Renowned economist and social advocate Muhammad Yunus promoted banking reform as a possible solution to world poverty Tuesday night in Gaston Hall.

At the conclusion of Yunus’ lecture, University President John J. DeGioia presented him with Georgetown’s President’s Medal.

Yunus described his encounters with poverty in his homeland of Bangladesh and his efforts to promote the spread of `micro-credit’ as the catalyst for the alleviation of economic scarcity.

While teaching at a university in Bangladesh, Yunus first realized the power his economic principles could have on the nation’s poor.

“I would come out of the university and see poverty,” Yunus said. “You feel totally useless as a human being when all your `knowledge’ doesn’t make you helpful to those in need.”

Yunus said he was shocked by the economic conditions he found in the country. “I went around to the villages to see what I could do to make someone’s life better, even for just one day.”

Yunus said many villagers were virtually slaves to money lenders, who used their loans as leverage to force villagers to sell them products at lowered prices. Often the loans were for meager sums of money, he said.

Yunus described one village he visited where the residents had taken out 47 loans and owed $27. Yunus immediately took out his wallet and paid off the debt.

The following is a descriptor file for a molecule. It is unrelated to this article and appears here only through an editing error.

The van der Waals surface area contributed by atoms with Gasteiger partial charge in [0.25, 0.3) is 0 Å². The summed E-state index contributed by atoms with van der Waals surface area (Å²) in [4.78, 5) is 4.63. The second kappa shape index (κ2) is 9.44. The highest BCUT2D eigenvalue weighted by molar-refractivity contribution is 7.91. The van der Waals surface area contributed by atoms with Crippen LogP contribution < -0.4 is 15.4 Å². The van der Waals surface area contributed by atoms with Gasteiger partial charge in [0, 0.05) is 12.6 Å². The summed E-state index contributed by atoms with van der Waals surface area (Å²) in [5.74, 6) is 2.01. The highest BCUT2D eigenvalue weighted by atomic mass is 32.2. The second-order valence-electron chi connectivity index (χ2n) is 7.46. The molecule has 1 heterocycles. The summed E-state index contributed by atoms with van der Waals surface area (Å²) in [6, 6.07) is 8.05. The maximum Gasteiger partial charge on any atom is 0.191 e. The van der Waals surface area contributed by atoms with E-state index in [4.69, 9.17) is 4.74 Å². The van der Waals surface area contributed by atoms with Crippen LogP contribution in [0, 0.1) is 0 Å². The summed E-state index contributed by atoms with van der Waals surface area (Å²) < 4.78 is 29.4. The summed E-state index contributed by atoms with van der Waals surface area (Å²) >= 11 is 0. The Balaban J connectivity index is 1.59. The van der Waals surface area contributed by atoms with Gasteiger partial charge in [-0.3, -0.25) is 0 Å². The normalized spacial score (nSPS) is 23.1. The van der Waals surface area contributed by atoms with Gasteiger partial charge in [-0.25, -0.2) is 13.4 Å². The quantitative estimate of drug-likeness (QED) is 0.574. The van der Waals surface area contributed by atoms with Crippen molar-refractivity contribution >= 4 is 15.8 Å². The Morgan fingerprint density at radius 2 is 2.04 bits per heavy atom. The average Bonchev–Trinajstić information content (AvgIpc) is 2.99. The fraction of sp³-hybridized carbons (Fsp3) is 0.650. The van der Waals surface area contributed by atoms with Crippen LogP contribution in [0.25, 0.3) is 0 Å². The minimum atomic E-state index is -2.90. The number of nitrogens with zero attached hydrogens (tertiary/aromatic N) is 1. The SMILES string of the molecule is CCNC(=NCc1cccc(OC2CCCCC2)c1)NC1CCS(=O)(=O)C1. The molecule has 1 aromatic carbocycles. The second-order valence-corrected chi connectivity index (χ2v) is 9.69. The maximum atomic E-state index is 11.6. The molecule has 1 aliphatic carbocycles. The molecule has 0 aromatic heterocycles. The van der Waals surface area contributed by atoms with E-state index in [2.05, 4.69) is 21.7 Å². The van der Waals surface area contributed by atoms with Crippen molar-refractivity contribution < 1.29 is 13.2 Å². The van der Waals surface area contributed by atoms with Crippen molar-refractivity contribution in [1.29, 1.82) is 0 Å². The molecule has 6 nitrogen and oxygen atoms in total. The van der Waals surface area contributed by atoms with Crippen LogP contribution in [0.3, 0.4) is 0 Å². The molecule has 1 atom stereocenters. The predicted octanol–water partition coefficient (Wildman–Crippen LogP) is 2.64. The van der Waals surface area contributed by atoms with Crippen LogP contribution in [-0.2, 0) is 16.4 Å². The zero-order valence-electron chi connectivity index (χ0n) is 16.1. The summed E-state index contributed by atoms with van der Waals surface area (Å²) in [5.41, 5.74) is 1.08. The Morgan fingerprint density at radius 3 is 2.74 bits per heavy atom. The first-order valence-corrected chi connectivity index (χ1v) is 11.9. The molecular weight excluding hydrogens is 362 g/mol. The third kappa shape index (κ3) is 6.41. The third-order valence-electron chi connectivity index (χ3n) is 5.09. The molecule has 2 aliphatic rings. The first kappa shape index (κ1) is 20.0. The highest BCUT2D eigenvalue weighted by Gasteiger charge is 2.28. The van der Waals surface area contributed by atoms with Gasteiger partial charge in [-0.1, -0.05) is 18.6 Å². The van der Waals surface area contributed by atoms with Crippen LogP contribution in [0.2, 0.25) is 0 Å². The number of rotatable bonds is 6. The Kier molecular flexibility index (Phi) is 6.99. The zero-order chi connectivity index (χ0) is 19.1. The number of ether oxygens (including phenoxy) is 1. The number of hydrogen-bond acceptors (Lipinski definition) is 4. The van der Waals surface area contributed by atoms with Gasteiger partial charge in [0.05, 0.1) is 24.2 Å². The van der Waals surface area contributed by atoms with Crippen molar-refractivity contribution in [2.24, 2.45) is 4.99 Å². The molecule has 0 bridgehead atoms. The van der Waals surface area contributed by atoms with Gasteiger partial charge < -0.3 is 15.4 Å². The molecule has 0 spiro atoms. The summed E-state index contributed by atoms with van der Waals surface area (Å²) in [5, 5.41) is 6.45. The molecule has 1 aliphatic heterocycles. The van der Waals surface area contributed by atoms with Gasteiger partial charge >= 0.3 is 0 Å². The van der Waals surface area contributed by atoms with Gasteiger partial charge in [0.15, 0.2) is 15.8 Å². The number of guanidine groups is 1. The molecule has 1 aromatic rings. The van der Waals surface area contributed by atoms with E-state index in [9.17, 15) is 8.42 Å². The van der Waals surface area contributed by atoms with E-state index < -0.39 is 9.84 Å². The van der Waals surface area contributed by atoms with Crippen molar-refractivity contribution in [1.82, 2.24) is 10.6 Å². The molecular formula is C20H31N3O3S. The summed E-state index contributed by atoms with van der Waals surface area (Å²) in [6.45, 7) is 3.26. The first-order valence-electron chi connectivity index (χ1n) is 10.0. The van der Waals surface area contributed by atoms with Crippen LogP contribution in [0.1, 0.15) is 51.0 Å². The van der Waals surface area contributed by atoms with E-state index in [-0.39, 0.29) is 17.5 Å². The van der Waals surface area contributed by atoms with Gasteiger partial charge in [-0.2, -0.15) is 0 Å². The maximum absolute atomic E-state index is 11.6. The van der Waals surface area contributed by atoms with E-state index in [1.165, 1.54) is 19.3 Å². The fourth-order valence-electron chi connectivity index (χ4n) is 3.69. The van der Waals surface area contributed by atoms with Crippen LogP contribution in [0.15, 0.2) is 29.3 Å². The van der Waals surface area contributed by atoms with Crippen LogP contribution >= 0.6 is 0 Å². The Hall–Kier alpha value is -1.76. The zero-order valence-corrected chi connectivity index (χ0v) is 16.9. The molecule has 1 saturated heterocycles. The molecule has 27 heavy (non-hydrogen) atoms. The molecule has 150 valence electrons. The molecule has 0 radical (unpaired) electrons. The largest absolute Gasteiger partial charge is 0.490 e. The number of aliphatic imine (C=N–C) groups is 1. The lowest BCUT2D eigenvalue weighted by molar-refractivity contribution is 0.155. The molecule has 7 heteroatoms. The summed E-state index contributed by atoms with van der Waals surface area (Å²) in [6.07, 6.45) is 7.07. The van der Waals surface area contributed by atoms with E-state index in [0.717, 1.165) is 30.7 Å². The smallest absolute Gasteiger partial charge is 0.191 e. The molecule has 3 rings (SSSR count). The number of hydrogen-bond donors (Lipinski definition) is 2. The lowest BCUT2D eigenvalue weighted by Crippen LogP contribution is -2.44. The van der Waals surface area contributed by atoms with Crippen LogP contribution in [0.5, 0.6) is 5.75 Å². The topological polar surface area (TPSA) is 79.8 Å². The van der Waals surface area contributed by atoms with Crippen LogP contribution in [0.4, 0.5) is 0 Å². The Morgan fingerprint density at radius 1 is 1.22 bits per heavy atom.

“People had a sense of liberation, like I had performed something in the nature of a miracle,” he said. “And I thought, if I could do something like that for so many people with such a small amount of money, I should do that.”

Since 1983 Yunus’ realized vision, the Grameen Bank, has lent over $4 billion to the poor of Bangladesh without collateral or credit. His approaches to credit and lending stand in contrast to the established financial institutions in Bangladesh, but he claimed the results are hard to contradict.

Yunus boasted a 95 percent repayment rate for his bank, which makes a substantial profit and helps half of those receiving loans to move out of poverty.

Other positive effects of the micro-credit system include increased sanitation, lower mortality rate and higher levels of education for children whose families take out loans.

Yunus credits these increases in the social welfare to the bank’s policy of lending almost exclusively to women. He said that 96 percent of the bank’s loans were given to women.

“Money through women benefited the family more than through men” Yunus said.

Yunus also suggested plans for the expansion of his credit system and the reform of banking systems worldwide to accommodate the poor.

“I said, and I still say, the banking systems are designed to benefit the privileged,” he said. “It is by design the poor are left out.”

Yunus described the poor as victims of an unfortunate socio-political structure. “Poverty is created by the system we created . If we can fix the system, we can cure poverty,” he said.

Yunus received a standing ovation at the speech’s conclusion.

He joins the ranks of previous President’s Medal recipients, including Archbishop Desmond Tutu of South Africa, Afghani President Hamid Karzai and many other distinguished leaders.

Yunus’ lecture was part of the university’s Pacem in Terris lecture series celebrating the 40th anniversary of the papal encyclical of the same name issued by Pope John XXIII in 1963.

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